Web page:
See all > Living & wellness
January 25, 2020 • read
Surviving birth: What to expect when you’re postpartum
Your baby isn’t the only lasting legacy from your pregnancy. From hair loss to newfound incontinence, carrying a baby can change your body in so many ways. Growing a baby takes a herculean effort, and giving birth doesn’t mean your body’s finished changing. Most new moms know to look out for mood changes that might signal postpartum depression, but there’s a lot more to your postpartum recovery. Let’s take a look at all the ways your body changes after giving birth.
Your uterus after pregnancy
During pregnancy, your uterus grows to accommodate your baby. So it follows that after your baby is born, your uterus will be larger than normal. This is part of the reason you’ll still look pregnant for a while after you give birth. For the first few days postpartum, you’ll feel small contractions or cramping, especially while breastfeeding (if you are). These cramps are actually your uterus shrinking back to its pre-pregnancy size. The uterus starts shrinking within minutes of giving birth, but it takes about six weeks to fully return to its previous size. If you’re concerned that your uterus is not shrinking after pregnancy or you still look pregnant after the two-month mark, speak to your doctor or your local pelvic floor physiotherapist. You may have diastasis recti — a common post-pregnancy condition in which a gap appears between the two sides of the abdominal muscles.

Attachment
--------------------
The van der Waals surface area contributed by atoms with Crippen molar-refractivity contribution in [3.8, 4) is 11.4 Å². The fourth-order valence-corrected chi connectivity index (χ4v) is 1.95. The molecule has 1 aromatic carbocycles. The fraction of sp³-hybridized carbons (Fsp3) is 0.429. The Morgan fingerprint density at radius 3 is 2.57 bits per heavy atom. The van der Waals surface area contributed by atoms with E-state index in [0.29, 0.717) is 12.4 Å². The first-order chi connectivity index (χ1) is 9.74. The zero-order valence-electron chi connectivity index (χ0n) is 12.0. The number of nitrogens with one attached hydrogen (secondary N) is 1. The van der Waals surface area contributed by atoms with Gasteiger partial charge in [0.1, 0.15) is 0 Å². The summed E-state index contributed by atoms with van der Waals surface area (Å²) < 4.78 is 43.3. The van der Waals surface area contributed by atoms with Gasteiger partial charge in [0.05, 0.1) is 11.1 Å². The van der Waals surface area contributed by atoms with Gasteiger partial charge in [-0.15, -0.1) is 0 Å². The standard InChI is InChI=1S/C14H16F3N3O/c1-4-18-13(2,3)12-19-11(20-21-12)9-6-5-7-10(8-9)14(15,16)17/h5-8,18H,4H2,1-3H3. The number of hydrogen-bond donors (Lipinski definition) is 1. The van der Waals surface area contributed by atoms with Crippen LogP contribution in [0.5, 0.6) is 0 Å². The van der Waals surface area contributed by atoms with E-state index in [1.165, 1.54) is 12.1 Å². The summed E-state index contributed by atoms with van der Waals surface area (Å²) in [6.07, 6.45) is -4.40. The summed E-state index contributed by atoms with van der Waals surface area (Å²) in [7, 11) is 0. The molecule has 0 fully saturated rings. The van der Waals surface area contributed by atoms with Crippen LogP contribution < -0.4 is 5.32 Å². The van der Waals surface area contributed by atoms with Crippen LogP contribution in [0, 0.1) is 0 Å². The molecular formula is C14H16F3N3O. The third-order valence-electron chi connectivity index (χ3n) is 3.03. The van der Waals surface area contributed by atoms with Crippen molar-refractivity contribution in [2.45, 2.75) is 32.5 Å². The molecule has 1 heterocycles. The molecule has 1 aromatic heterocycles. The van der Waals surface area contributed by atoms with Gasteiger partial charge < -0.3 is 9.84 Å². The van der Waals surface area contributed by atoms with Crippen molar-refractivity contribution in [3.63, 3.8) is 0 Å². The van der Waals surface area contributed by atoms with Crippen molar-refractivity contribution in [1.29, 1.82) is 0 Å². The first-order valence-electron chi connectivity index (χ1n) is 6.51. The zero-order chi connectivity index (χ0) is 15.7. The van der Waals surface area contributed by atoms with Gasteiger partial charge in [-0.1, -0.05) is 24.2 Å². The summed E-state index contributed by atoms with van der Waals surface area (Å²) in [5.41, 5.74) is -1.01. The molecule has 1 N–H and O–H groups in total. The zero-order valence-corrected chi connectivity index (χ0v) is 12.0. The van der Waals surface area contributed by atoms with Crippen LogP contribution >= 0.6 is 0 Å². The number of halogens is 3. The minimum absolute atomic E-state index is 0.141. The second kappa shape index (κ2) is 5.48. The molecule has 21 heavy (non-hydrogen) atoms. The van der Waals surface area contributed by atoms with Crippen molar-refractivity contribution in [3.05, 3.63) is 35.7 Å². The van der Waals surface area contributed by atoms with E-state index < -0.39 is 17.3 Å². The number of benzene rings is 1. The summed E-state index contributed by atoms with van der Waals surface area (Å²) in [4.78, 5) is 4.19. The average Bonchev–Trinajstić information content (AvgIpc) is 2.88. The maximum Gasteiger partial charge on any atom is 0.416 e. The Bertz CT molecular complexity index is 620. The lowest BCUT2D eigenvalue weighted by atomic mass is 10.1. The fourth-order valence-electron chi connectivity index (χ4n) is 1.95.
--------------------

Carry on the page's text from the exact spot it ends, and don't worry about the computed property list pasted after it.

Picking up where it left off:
Bleeding and perineum care
Whether you deliver vaginally or have a c-section, you’ll experience bleeding after giving birth, otherwise known as lochia. This bleeding is how your postpartum body gets rid of any extra tissue and blood left over from pregnancy. Lochia is bright red, but turns brown and eventually yellow after a few days or weeks. You may also pass clots during the initial phase — this is completely normal as long as they are smaller than a golf ball. But if you find that clots are larger than that or that you soak through a pad in under an hour, contact your doctor — this might mean there’s another issue. Also, you shouldn’t use tampons for lochia — it can introduce harmful bacteria into the vagina as well as irritate the area.
Vaginal deliveries can cause tearing (in some cases you may have had an episiotomy). Either of these will make your perineum (the area between your vagina and your anus) quite tender as it heals. You can use ice packs or frozen pads in your underwear to soothe the area. Upgrade your padsicles with witch hazel and aloe to help speed up healing.